Lets begin implementing a stack in Java. In our stack implementation we will implement it internally like a linked list (this is a popular way to implement a stack). Implementing it as a linked list will allow us to achieve good performance for the add and remove methods for our stack (these are the essential methods of a stack).

To start with we need to declare our Stack class:

Our Stack class is declared to have a type of T. This means that a new MyStack class is instantiated to hold objects of a chosen data type.

Since internally we’re implementing it similarly to a linked list we’ll need to declare a node class:

```
private class Node<u> {
public U data;
public Node<u> next;
public Node(U data) {
this.data = data;
next = null;
}
}
```

This is just like the node class we used in our linked list implementation! It needs to hold a pointer to the next node in the stack as well as the data contained in the node.

We’ll need class level variables to hold the head node of the stack as well as the size of the stack:

Declare a constructor for our MyStack class. It needs to initialize our head and size variables to null and 0 respectively: `javapublic MyStack() { head = null; size = 0; }`

We need to add a functions to add nodes to our stack. Unlike the add function in our linked list implementation we need the add function for our stack to add items to the top of our stack (AKA the beginning of the list).

**The function has two use cases to cover:**

- An empty list (the head node is null)
- A non-empty list (the head node is not null)

**Here’s how we will handle each case:**

- Declare a new node and set the head node to be the node.
- Declare a new node. Set the next node of the new node to the head of the list. Set the new head of the list to be the new node.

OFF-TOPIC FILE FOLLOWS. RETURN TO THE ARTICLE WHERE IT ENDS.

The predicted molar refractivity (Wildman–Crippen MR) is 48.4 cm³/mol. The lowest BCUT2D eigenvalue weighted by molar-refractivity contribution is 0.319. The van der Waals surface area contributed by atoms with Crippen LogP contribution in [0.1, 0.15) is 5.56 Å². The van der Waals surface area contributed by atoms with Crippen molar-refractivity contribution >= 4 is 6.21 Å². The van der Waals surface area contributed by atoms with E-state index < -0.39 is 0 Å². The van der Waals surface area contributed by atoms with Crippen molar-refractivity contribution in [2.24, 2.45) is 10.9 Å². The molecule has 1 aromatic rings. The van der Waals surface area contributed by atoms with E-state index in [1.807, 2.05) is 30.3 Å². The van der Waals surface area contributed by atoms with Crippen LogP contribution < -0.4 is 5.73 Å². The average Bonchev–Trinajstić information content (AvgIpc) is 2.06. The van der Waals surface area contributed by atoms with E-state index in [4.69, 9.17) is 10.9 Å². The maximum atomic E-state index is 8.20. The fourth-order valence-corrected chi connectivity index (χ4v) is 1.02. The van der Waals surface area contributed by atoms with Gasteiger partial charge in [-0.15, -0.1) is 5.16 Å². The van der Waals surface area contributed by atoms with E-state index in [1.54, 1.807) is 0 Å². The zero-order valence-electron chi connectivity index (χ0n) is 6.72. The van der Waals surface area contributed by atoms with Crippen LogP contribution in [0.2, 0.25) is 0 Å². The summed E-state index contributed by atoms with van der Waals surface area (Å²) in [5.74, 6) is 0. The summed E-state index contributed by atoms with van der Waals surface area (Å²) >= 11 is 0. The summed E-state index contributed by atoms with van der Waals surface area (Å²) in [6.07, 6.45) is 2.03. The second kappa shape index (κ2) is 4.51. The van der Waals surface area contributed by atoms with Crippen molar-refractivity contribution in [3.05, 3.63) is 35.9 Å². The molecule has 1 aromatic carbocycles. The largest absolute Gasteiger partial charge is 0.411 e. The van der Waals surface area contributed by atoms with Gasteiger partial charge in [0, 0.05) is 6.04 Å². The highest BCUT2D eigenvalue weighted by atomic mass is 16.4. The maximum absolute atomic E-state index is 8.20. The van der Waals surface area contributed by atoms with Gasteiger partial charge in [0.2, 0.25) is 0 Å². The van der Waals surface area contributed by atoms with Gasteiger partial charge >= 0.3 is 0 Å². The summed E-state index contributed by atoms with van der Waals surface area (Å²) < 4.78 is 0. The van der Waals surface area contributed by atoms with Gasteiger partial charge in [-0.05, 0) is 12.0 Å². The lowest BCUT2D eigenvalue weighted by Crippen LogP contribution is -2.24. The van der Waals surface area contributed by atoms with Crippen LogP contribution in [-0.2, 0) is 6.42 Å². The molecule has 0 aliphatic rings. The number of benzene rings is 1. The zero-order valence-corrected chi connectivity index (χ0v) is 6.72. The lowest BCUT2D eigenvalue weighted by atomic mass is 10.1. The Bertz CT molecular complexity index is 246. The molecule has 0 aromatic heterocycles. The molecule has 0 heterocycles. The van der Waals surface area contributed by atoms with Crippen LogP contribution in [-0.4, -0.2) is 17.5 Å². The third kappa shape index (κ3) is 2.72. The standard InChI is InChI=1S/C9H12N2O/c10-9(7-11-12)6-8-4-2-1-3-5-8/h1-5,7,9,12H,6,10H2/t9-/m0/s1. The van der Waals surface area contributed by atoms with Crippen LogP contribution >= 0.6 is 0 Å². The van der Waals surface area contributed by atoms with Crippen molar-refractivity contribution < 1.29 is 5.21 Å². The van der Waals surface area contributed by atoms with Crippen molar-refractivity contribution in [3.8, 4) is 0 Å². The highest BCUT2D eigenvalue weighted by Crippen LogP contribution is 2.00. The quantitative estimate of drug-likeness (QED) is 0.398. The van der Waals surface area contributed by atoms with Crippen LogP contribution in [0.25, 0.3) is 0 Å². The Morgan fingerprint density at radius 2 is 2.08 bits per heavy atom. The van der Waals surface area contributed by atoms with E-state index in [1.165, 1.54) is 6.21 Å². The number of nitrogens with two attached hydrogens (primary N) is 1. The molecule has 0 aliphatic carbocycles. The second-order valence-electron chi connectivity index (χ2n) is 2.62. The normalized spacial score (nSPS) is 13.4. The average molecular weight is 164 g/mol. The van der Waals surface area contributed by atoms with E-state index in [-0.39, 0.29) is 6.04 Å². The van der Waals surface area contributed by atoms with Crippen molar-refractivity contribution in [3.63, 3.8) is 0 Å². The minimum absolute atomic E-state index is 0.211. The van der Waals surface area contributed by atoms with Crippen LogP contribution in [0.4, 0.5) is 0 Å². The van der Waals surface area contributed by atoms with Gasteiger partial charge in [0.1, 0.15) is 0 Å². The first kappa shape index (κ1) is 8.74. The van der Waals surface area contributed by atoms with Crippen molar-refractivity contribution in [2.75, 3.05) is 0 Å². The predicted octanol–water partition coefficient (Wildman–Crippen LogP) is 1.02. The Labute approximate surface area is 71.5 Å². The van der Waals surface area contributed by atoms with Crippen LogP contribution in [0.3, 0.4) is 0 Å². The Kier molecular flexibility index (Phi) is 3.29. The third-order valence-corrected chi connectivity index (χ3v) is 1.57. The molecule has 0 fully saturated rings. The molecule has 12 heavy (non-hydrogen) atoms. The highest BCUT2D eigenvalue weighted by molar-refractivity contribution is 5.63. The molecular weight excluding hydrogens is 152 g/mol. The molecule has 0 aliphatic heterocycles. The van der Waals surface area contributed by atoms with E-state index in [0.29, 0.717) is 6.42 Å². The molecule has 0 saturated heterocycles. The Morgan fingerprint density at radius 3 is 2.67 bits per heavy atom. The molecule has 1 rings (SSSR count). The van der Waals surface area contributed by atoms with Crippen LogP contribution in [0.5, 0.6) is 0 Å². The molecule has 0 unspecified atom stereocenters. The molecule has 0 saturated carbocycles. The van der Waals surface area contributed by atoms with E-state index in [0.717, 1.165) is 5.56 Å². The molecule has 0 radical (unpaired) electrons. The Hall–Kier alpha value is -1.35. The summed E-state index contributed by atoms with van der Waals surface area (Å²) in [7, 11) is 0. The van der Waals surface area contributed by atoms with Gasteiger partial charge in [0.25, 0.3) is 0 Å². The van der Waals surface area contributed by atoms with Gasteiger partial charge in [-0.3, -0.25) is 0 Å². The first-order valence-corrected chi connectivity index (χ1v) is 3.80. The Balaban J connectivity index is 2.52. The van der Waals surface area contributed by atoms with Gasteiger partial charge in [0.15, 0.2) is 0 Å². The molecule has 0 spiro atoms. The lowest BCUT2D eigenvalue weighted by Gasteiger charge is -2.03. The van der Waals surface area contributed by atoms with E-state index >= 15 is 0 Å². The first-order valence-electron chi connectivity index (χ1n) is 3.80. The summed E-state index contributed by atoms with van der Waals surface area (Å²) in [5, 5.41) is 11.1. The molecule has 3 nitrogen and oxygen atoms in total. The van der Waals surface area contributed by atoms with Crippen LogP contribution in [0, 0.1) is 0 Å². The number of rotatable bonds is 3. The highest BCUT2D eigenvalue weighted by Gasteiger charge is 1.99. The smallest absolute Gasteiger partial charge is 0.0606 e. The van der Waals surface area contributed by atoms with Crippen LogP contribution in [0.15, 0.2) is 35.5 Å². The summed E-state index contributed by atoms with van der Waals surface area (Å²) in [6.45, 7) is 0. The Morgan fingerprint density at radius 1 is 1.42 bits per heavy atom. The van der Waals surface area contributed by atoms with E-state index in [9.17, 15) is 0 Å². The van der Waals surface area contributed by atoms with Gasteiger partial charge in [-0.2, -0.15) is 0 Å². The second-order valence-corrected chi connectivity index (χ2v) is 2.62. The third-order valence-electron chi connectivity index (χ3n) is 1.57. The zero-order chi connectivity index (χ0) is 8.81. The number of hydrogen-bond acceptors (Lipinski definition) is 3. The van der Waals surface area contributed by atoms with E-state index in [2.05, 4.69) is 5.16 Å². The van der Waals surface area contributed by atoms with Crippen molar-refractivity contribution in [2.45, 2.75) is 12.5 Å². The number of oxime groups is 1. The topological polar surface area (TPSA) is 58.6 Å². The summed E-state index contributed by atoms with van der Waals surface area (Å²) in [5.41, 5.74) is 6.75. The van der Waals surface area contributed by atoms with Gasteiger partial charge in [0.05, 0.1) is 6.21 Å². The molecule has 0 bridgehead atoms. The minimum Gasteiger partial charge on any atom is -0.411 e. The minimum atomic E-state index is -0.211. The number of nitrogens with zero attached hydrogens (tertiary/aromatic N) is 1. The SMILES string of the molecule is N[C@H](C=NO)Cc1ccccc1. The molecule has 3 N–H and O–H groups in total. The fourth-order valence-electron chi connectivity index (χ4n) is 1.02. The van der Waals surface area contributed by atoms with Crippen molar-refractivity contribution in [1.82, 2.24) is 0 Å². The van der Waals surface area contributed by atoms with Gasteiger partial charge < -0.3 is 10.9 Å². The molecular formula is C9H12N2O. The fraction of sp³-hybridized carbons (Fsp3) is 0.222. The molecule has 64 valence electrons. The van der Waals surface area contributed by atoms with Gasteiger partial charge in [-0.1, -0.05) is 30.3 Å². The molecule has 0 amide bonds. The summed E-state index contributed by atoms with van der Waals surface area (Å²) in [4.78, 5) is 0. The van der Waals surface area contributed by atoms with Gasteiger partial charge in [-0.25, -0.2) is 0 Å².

Declare our function:

First we need to declare a new node for our data to be added.

Next add an if statement to deal with both of our two use cases:

```
if(head == null) {
//add code to deal with an empty list (null head)
} else {
//add code to deal with a non-empty list
}
```

Set the head node to be the newly declared node for an empty list:

Set the next node of the newly declared node to the current head and then reset the current head to be the newly declared node for a non empty list:

Finally increment the size of the stack: `java size++;`

Our completed add function looks as follows:

```
public void add(T data) {
Node newNode = new Node(data);
if(head == null) {
head = newNode;
} else {
newNode.next = head;
head = newNode;
}
size++;
}
```

Next let’s implement a function to remove the element from the top of our stack and return it. This function is essential for implementing a stack. The function will be called ‘pop’.

**The function has two use cases to cover:**

- An empty list (the head node is null)
- A non-empty list (the head node is not null)

**Here’s how we will handle each case:**

- Return null since there is no element to return.
- Get the value at the head node of the stack. Set the head node of the stack to be the next node of the head node. Return the value that we got earlier.

Here’s the function definition:

Return null if our stack is empty:

Store the value of the head node in result. Set the head node to be the next node in the stack. Decrement the size of our stack (since we are removing an element). Finally return the value in result.

Here’s the finished function:

```
public T pop() {
if(head == null)
return null;
T result = head.data;
head = head.next;
size--;
return result;
}
```

We will finish implementing our stack in: Implementing a Stack in Java - Part Two.